Call it a riot of colours. Kampung Pelangi, a small village in Indonesia, has transformed itself into a stunning display of bright colours and whimsical designs, a huge departure from its former state of squalour. The Central Java community, located in a southern district of Semarang, spent over $22,000 on the magnificent makeover in a bid to shake off its status as a degraded slum. Initiated by 54-year-old junior high principal Slamet Widodo, the project was inspired by at least three other towns in the country that adopted similar paint jobs, and has turned at least 232 homes in Kampung Pelangi into works of art.
Creative murals adorning the walls of narrow passageways burst with life, giving a veritable pulse to the whole village. Tourists have definitely taken early notice of Indonesia’s growing rainbow village trend, and have flocked to them accordingly, including Kampung Pelangi. The investments made in revamping the former slum are sure to pay off, as local businesses are already seeing a rise in souvenir and food sales, according to the Indonesian Builders Association. It goes without saying that the lively, bohemian atmosphere of this newfound hot spot is also gold for Instagram shots.
The village ended up being given 300 million rupiahs to get their paintbrushes out, and nearly every building—from rooftop to gutter—was drenched in a multitude of colours. Motifs include psychedelic hearts, human-sized angel wings, dinosaurs and polka dots.
Vogue magazine described the scenes “as like the mystic swirl of a Mara Hoffman print realized in physical form.” As per Lonely Planet, the village’s transformation has been an important social project, as it is encouraging citizens’ involvement in improving their community. The first makeover phase, which took a month to finish, transformed Kampung Pelangi, originally named Gunung Brintik village, into a vibrant and colourful village. Now, the second phase is to paint the entire surrounding of the village, which has 325 houses.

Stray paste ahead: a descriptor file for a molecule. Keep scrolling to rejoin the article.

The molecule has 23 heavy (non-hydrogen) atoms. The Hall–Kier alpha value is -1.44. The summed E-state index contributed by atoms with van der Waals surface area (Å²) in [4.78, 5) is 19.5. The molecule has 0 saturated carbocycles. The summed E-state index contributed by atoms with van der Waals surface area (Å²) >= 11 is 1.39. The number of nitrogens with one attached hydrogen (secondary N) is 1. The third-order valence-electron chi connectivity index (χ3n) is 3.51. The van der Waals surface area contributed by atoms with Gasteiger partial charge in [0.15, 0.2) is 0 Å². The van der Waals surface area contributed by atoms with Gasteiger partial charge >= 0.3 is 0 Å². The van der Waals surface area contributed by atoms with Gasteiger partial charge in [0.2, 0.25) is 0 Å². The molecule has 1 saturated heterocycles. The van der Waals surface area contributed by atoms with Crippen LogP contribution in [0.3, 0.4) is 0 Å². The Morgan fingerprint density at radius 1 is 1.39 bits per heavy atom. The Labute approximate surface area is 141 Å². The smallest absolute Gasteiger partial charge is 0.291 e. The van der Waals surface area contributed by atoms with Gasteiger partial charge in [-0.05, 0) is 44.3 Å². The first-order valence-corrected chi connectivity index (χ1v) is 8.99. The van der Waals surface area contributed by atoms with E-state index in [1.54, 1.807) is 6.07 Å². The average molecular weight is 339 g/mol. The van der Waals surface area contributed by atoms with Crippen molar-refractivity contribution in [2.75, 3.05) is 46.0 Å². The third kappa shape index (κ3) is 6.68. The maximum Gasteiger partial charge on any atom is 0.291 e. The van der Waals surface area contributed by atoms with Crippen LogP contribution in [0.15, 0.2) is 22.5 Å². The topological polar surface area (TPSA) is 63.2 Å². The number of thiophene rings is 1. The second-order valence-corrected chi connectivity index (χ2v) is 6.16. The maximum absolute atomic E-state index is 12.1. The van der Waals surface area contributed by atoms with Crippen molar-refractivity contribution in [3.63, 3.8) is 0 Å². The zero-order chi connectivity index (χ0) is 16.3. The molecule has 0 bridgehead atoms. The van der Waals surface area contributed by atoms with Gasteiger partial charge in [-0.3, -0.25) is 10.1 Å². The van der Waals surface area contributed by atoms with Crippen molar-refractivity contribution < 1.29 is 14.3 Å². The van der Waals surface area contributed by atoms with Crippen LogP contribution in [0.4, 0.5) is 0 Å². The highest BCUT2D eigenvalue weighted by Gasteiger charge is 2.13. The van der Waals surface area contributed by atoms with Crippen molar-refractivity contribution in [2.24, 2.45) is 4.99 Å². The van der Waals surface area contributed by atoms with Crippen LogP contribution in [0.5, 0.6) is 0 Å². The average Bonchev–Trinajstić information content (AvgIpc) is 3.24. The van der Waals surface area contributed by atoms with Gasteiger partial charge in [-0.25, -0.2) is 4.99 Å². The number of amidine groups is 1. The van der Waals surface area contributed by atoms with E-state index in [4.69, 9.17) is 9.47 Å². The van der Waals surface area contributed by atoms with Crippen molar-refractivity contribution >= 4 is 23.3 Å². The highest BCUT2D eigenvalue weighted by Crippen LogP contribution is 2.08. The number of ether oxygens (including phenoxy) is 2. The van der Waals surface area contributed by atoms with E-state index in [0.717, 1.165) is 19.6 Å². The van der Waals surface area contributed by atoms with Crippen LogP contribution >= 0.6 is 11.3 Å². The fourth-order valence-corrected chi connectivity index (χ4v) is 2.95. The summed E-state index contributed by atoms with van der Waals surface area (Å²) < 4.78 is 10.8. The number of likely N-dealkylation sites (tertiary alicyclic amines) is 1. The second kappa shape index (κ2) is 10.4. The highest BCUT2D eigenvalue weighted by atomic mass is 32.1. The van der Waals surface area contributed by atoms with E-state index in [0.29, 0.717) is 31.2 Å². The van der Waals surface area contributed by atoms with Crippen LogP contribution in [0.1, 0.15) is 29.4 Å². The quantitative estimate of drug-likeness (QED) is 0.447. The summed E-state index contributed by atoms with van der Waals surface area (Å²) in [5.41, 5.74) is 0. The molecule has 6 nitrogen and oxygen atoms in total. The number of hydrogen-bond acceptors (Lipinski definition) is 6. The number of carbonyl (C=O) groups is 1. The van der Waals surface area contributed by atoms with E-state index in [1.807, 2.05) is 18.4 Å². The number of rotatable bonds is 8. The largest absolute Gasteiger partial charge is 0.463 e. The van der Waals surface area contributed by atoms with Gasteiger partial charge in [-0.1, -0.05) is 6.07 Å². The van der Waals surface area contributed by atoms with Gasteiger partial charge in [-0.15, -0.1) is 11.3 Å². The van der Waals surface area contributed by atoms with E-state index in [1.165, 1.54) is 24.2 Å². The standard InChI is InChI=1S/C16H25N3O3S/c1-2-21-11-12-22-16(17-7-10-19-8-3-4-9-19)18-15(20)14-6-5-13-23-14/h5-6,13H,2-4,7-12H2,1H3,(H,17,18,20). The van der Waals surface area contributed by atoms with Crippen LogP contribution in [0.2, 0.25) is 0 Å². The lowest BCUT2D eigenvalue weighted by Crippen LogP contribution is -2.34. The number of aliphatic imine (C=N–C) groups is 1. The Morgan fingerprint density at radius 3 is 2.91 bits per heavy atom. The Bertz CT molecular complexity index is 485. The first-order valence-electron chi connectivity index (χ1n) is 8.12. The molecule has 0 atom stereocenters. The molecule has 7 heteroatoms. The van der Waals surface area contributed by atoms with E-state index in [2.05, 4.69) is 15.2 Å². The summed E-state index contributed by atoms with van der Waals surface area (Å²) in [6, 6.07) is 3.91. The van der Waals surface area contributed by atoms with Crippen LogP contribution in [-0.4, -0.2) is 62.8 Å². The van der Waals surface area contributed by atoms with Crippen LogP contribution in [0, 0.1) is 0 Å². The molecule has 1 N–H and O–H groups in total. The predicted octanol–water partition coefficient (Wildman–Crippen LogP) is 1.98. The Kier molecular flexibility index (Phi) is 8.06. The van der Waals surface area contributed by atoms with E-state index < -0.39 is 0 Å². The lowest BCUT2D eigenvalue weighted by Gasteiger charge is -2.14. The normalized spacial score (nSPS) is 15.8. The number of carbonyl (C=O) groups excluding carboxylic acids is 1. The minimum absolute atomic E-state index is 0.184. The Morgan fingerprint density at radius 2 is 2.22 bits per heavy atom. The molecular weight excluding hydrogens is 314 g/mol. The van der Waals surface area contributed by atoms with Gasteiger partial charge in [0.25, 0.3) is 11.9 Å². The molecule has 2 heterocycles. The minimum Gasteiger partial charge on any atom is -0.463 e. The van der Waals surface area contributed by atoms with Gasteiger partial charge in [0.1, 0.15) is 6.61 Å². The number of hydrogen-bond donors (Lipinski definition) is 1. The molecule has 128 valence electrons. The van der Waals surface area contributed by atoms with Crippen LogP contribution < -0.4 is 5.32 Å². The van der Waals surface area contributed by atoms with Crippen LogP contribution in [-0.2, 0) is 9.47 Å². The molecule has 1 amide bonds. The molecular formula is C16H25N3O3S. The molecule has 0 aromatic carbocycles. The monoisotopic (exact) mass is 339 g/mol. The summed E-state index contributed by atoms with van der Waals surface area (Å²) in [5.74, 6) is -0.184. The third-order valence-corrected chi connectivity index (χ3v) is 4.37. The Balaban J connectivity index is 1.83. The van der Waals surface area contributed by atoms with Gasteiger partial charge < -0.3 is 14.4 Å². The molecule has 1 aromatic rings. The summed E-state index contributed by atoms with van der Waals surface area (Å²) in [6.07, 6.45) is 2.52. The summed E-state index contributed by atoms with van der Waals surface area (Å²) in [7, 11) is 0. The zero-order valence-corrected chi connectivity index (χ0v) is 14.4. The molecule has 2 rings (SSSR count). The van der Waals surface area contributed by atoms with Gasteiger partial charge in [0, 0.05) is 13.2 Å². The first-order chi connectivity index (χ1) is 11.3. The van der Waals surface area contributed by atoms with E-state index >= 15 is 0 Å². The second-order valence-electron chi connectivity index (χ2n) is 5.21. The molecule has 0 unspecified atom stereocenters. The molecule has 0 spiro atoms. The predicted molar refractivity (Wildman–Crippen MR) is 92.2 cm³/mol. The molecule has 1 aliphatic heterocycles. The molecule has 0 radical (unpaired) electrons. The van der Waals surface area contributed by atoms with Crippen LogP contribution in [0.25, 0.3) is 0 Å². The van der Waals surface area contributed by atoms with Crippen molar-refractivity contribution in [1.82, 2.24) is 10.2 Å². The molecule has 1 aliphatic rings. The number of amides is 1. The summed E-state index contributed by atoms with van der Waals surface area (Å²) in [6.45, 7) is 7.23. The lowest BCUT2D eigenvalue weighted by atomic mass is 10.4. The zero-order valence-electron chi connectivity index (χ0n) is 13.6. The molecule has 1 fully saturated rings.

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“The second phase will take around four weeks to finish,” Semarang mayor Hendrar Prihadi was quoted as saying by The Jakarta Post. This year, the administration has set up an additional 16 billion Indonesian rupiah to fix the town’s waterways and river drainage system. “The government is also going to build a food court in what is now a car repair shop, located beside Kembang market. And we’re also going to make a parking area in that location,” said Hendrar. “The idea to create a rainbow village came after we saw the beauty of Kampung Warna-Warni, Kampung Tridi in Malang and later Kampung Kali Code in Yogyakarta.
Hopefully, Kampung Pelangi will be the biggest (of its kind) in Indonesia and will offer a new tourist attraction in Semarang,” Widodo was quoted as saying by The Jakarta Post. The move appears to be working already, though—a student from Diponegoro University in Semarang told The Jakarta Post: “We saw the pictures on Instagram before we decided to come here. It is truly awesome.” The hash tag #kampungpelangi has already garnered 2,791 posts and counting.